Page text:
ESPE Abstracts (2018) 89 RFC9.1

aUnidade de Endocrinologia do Desenvolvimento, Laboratorio de Hormonios e Genetica Molecular LIM/42 do Hospital das Clinicas, Disciplina de Endocrinologia da Faculdade de Medicina da Universidade de Sao Paulo, Sao Paulo, Brazil; bUnidade de Endocrinologia Genetica, Laboratorio de Endocrinologia Celular e Molecular LIM/25, Disciplina de Endocrinologia da Faculdade de Medicina da Universidade de Sao Paulo, Sao Paulo, Brazil

Background: Idiopathic central precocious puberty (CPP) is mostly described as an isolated entity. A few studies have shown its association with clinical syndromes and rare cases of chromosomal abnormalities.

Objective: To clinically characterize patients with CPP, pointing out prevalent associated conditions and phenotypes.

Patients and Methods: One hundred and forty-five patients with idiopathic CPP were retrospectively evaluated. All patients had clinical follow up at the outpatient Endocrinology Division from the Sao Paulo University hospital. Patients were assessed by at least three experienced pediatric endocrinologists. A comprehensive phenotypic characterization was performed, including metabolic and hormonal studies. All patients had normal brain magnetic resonance imaging and were excluded for pathogenic variants in CPP-genes (KISS1, KISS1R, MKRN3 and DLK1). Whole-exome sequencing and/or genomic microarrays were performed in a subset of the cases.

Results: Twenty-six patients (17%) (23 girls, 3 boys; 17 sporadic, 9 familial) were identified as presenting with CPP and at least two additional features and/or conditions, characterizing complex phenotypes. In this group of patients with complex phenotypes, mean age at puberty onset was 6.3 year (±1.9) for girls and 7.9 year (±0.1) for boys. At first visit, mean chronological age was 8.3 year (±2.6), mean height SDS was 0.4 (±1.1), mean target height was −0.7 (±0.9), mean BMI SDS 1.2 (±1.1), and mean bone age advancement was 1.8 year (±1.4). All patients had pubertal baseline LH level, pubertal GnRH-stimulated LH level, or both. There was a wide phenotypic spectrum. The most prevalent clinical features described were as follows: overweight or obesity at first visit (n=15), born small for gestational age (n=10), learning difficulties/intellectual disability/autistic spectrum (n=7), short stature (n=7), motor and/or speech delay (n=6), high palate (n=6), acanthosis nigricans (n=5), and hyperinsulinemia (n=5). Less prevalent manifestations were non-specific dysmorphic facial features, impaired fasting glucose/early onset type 2 diabetes and congenital anomalies. Two patients were previously molecularly diagnosed with rare syndromes with a high CPP prevalence: a boy with a maternal uniparental disomy of chromosome 14 (Temple syndrome) and a girl with a 7q11.23 microdeletion syndrome (Williams syndrome). Moreover, three girls with disproportional stature were diagnosed with deletions in SHOX gene region.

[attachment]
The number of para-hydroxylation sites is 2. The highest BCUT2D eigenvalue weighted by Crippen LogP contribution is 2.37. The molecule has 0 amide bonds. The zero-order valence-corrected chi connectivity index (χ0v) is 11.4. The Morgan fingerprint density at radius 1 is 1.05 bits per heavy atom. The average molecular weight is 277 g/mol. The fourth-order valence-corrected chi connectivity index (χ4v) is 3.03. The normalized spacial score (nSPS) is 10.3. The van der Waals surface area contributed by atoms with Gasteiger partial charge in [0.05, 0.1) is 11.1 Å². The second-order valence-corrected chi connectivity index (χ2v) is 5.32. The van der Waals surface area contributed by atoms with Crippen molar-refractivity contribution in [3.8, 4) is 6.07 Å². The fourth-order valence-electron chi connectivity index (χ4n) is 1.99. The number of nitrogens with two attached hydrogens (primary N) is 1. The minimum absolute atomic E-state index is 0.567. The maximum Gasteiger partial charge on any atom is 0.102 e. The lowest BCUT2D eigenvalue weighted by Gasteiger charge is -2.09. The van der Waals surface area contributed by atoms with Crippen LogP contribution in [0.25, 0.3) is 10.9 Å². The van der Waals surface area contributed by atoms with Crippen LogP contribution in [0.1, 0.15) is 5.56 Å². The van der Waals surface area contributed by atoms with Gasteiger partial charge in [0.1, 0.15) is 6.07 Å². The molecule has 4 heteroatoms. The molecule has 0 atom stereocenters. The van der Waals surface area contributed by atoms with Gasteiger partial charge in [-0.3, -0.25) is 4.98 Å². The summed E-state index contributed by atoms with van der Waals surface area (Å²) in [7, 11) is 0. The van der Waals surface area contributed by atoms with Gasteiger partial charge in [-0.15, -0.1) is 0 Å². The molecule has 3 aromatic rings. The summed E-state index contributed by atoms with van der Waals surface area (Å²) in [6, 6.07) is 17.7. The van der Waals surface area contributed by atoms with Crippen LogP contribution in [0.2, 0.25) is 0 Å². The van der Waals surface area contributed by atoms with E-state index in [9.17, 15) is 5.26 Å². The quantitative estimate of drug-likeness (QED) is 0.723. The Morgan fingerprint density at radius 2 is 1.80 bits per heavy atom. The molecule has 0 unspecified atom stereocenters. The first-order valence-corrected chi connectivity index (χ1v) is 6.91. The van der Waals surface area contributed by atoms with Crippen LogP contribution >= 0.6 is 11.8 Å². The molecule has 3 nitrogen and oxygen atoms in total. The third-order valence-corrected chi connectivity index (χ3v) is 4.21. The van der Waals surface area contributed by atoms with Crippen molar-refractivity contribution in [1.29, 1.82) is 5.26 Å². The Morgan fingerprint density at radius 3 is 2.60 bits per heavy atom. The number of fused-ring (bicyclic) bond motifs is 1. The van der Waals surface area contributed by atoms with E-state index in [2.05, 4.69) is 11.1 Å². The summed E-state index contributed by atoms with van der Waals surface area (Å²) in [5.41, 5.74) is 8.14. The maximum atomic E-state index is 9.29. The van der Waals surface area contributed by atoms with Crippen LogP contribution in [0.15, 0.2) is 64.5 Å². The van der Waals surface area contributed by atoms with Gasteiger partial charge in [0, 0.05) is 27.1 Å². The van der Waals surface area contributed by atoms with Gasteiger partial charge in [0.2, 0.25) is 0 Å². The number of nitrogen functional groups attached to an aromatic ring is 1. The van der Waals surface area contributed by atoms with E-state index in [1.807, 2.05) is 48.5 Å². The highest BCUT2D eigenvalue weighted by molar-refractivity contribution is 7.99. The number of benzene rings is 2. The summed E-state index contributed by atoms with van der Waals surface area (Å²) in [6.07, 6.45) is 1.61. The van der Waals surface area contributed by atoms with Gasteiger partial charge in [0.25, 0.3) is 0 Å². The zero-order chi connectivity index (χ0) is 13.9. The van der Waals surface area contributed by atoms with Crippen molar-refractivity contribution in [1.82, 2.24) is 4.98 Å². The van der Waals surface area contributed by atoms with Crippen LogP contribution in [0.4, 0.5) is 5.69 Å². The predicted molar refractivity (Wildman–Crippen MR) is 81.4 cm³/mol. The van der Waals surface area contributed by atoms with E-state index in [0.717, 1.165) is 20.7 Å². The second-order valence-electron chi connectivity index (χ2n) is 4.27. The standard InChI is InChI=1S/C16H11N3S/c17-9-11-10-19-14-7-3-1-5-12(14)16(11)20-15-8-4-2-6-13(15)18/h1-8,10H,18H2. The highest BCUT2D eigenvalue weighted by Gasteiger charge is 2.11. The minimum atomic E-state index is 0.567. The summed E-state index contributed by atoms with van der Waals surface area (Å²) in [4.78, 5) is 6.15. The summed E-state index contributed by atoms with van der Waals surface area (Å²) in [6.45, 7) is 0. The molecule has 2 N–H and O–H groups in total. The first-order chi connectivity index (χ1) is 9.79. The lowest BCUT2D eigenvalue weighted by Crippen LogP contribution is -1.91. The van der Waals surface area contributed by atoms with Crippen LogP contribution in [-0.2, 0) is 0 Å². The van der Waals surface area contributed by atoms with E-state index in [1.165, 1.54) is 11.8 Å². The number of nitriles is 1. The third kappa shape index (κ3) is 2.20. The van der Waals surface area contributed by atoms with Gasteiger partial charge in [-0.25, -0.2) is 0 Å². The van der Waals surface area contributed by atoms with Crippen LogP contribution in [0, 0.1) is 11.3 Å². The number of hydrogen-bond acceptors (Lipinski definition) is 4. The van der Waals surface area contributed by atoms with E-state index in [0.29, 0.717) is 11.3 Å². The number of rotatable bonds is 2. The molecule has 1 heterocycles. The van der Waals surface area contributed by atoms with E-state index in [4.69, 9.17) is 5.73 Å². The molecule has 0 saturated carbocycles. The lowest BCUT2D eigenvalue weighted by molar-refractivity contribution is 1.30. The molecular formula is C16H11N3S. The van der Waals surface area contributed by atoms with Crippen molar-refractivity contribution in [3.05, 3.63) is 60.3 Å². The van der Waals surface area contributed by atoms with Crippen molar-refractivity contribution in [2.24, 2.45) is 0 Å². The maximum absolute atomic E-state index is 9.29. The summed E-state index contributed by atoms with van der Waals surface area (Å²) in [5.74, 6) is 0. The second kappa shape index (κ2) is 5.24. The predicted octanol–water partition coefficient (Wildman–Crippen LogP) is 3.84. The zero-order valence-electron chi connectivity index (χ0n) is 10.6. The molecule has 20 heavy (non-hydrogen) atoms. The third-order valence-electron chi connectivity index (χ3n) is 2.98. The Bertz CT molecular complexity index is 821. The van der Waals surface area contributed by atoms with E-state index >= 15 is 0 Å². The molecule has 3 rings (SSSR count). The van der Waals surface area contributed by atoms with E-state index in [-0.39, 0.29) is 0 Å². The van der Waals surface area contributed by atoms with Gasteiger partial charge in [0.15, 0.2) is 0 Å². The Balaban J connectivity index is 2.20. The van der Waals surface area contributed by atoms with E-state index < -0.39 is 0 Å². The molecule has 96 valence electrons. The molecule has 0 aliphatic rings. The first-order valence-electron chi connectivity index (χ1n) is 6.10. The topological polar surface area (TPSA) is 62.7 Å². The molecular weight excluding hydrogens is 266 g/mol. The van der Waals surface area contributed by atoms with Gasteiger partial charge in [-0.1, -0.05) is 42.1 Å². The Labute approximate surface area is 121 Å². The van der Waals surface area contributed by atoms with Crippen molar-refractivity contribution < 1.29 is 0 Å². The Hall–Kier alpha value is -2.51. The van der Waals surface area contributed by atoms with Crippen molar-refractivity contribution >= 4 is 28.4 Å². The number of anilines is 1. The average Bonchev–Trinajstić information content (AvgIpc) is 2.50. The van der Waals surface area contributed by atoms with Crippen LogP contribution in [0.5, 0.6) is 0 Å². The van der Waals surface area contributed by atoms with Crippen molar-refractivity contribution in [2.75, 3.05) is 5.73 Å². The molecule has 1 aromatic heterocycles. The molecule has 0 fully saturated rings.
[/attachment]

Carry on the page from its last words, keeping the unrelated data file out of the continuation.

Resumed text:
Conclusion: CPP might be associated with additional clinical features and conditions, characterizing complex phenotypes with distinct genetic abnormalities.

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